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agitation for the "taxation of land values,” When completed, the improvement will be which is the English equivalent for the sin- one of the finest roadways in the world. It gle-tax philosophy of Henry George. More has cost upward of $25,000,000. It inthan one hundred cities have united in de- volved the destruction of many of the most manding of their representatives in Parlia- unsanitary tenements in London. To the ment the right to retake for local purposes east are the law courts, and to the south, a portion of the unearned increment which flanking upon the Strand, are the fine old results from the city's growth, and the pres- parish churches of Christopher Wren, to ent Liberal ministry is pledged to such a which has been added the new Gaiety Themeasure.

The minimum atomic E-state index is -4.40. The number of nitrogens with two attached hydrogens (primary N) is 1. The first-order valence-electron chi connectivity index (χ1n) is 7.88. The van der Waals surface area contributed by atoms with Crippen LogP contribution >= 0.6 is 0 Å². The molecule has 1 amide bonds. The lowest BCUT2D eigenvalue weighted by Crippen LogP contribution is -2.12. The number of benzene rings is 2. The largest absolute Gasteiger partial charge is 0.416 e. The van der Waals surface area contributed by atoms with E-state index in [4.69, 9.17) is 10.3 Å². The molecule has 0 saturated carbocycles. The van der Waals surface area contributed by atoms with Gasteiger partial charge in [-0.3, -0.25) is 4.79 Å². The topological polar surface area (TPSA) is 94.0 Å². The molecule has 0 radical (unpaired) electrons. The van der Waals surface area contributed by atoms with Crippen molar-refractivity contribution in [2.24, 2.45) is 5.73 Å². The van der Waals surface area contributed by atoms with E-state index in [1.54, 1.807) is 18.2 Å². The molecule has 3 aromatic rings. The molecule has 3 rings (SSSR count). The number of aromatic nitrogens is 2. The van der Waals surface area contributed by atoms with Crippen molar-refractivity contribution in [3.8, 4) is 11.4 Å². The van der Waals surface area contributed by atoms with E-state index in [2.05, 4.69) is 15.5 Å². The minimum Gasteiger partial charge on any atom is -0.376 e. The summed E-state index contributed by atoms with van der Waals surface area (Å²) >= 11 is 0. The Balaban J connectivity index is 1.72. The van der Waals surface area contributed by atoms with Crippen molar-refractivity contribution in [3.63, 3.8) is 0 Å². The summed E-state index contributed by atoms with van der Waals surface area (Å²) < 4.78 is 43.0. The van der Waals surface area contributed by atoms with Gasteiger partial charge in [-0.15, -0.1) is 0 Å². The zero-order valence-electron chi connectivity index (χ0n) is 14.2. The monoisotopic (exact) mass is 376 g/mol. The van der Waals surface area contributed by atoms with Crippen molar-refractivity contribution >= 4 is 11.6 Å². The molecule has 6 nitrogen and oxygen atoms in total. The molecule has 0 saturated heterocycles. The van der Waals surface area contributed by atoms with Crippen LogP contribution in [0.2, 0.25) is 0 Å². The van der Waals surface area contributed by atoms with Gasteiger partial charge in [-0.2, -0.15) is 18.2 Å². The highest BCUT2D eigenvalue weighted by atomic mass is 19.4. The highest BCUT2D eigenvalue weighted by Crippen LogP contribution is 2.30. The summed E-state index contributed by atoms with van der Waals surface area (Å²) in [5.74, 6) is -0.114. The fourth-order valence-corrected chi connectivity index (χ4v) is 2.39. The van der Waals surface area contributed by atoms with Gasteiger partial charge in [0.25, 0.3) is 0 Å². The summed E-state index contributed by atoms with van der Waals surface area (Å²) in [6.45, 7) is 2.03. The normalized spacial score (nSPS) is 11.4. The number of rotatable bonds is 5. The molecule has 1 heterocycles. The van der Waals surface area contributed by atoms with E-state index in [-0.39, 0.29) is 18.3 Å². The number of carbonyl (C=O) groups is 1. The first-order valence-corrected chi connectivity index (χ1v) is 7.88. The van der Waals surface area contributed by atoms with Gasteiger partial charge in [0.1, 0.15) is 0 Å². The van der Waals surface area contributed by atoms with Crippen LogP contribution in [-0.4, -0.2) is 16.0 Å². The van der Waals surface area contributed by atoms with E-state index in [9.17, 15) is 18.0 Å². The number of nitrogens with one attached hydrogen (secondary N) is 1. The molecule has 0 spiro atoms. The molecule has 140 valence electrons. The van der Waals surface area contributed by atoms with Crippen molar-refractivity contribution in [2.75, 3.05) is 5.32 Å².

atre, to whose beauty the Council contribThrough this means the County Council uted thousands of pounds. Along the enhopes to force the ducal dogs in the manger tire length of 7,000 feet plane-trees have to improve their lands if they will not sell been planted. And this stupendous imthem. By taxation the Council hopes to provement has been so financed that in force the owners to tear down the shacks sixty years' time the resale of the land and and disease-breeding tenements, to let go the rents of the property will return its entheir immense suburban holdings, and open tire cost to the tax-payers. The roadway them up to residence for the people of Lon- has been constructed as will all great roaddon. To-day the land is free from taxa- ways in the future when our cities own all tion.* By increasing the cost of holding it of their utilities. Underneath the carriage. the Council believes it can force the land way are subways for the street-cars. Beinto use. Through this means, too, the bur- neath the broad pavements on either side of den of local taxes, now paid by the tenant, the roadway are twelve-foot conduits for will be shifted in part to the landlord, and gas, water, and electric mains and wires. through the taxing away of its speculative Still farther down are immense district sewvalue, unused land, both within and with- ers. In many respects this is the greatest out the city, will be brought into occupancy. achievement of democracy in London. It